Les Sucreries de l’Érable, set at the general store is a trip back through time, as it is filled with vintage Quebecois memorabilia, including antique license plates, milk tins, peanut butter cans (finally there’s the Canadian peanut butter evidence I was looking for!).
They carry a multitude of apple products from Au Cœur de la Pomme, a local orchard that makes apple butter, cider, vinegar, jams, jellies and even the intriguing concoction of a mustard made from maple syrup and cider. You can’t walk out the door without picking up a piece of their homemade maple syrup pie – pair it with fresh apple juice from the village for the ultimate sugar rush.
Not only is the town of Dunham surrounded by apple trees, but it is also the site of Quebec’s first commercial winery. So in this context, the Brasserie Dunham, specializing in all things beer, really does something unique.
It is housed in the Relais de la Diligence, which used to be a posthouse for horses and carriages, a hotel for the upper class, and at one point, a factory making equipment for maple syrup production. If this building could talk, oh the stories it would tell! Made entirely of orange bricks, it just oozes generations of history.
The resto-pub’s terrasse is one of the best gems I encountered on my travels. It was frequented by couples and friends having lunch and colleagues getting together for creative meetings. It felt like the place where big and little ideas have been shared in good company for decades. I loved the juxtaposition of the historical structures and the pops of colour from the modern decoration, the arcade machines, murals, boutique shop and the artwork gracing the cans. As I sipped the Foudres Unis beer, a fruity collaboration between seven breweries, I soaked up the afternoon rays in a moment of boozy perfection.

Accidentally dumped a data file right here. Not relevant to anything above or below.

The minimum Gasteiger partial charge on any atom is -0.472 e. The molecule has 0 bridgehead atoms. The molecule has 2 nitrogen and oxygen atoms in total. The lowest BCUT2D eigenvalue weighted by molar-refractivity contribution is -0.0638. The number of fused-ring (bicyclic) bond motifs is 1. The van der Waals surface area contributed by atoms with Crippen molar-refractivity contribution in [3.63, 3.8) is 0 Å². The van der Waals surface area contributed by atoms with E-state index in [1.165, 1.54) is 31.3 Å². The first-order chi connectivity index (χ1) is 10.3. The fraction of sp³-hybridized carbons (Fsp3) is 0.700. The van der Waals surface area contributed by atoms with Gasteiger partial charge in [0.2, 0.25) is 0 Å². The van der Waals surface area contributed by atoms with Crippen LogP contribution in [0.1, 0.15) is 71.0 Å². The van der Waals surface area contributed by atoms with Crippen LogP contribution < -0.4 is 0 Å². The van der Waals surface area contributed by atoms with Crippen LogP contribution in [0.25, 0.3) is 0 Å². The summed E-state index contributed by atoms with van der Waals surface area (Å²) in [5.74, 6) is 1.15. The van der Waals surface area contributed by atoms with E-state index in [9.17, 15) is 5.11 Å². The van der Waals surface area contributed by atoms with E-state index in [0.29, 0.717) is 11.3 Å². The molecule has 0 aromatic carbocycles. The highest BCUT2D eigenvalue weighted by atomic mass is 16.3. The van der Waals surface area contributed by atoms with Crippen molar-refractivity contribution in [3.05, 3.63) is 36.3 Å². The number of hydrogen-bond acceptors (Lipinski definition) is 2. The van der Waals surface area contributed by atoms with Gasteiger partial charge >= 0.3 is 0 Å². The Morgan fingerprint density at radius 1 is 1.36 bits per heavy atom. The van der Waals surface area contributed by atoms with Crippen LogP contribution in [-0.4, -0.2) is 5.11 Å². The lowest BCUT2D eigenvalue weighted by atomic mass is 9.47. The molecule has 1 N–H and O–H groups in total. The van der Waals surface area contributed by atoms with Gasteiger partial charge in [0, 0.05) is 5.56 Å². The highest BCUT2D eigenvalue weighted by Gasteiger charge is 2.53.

The Coaticook region is synonymous with everything dairy, as evidenced by the farms dotting the landscapes. Laiterie Coaticook, one of the largest ice creameries in Quebec and producer of cheese curds, cheddar and goat cheeses, sets up its base in town. In nearby Compton, you can also visit Le Station Fromagerie and pick up local flavours resulting from organic pastures. As someone who doesn’t consume dairy, I had my work cut out for me in the Coaticook Valley. Even when I went to get coffee in town, it wasn’t possible to get any other milk other than cow’s (I tried!).
In times like these, I was really happy to enjoy the kitchen amenities of my Lazy Campervan. It was easy to make myself a cappuccino right in the comfort of camp using the van’s stovetop espresso pot and some chilled oat milk from the cooler (probably much to the disapproval of the entire town of Coaticook). But nevertheless, that brings me to one of the best food experiences of the trip…
Vangelina, the Toyota Sienna, who served as my trusty companion on this road trip was much more than a vehicle to get me from point A to B, she also served as a hotel, walk-in closet and a kitchen on wheels. There’s nothing like being able to set up camp in different scenic locations each night and having an electric cooler, sink, grill and all the kitchen supplies at your disposal to cook up a home-made (or rather, van-made) meal.
Everyone who noticed my set up let me know how they felt about it (“bien equipé!” people with their thumbs up and approving grins would shout at me from across the campgrounds). Having Vangelina’s crowd-pleasing amenities meant I could source some of the region’s finest ingredients en route – fresh fruits, vegetables, paired with locally-sourced wine, cider or beer, for a cozy evening “in.” Turns out the best meal of all was cooked using ingredients hand-picked on the road. Each one had a delicious story to tell of a place that captured my heart (and stomach) along the way.
If you want to rent Vangelina for your next trip…
Lazy Camper Van allows you to explore the province of Quebec and the rest of Canada at your own pace, with all the amenities to need to eat, sleep and travel comfortably in our minivans.
Departures from Verdun, Montreal. For more information, visit our Photos and Rates page.
Collaborator @ Lazy Camper Van
Carla Bragagnini is a freelance creative with a background in writing and illustration and a focus on the travel and food sectors.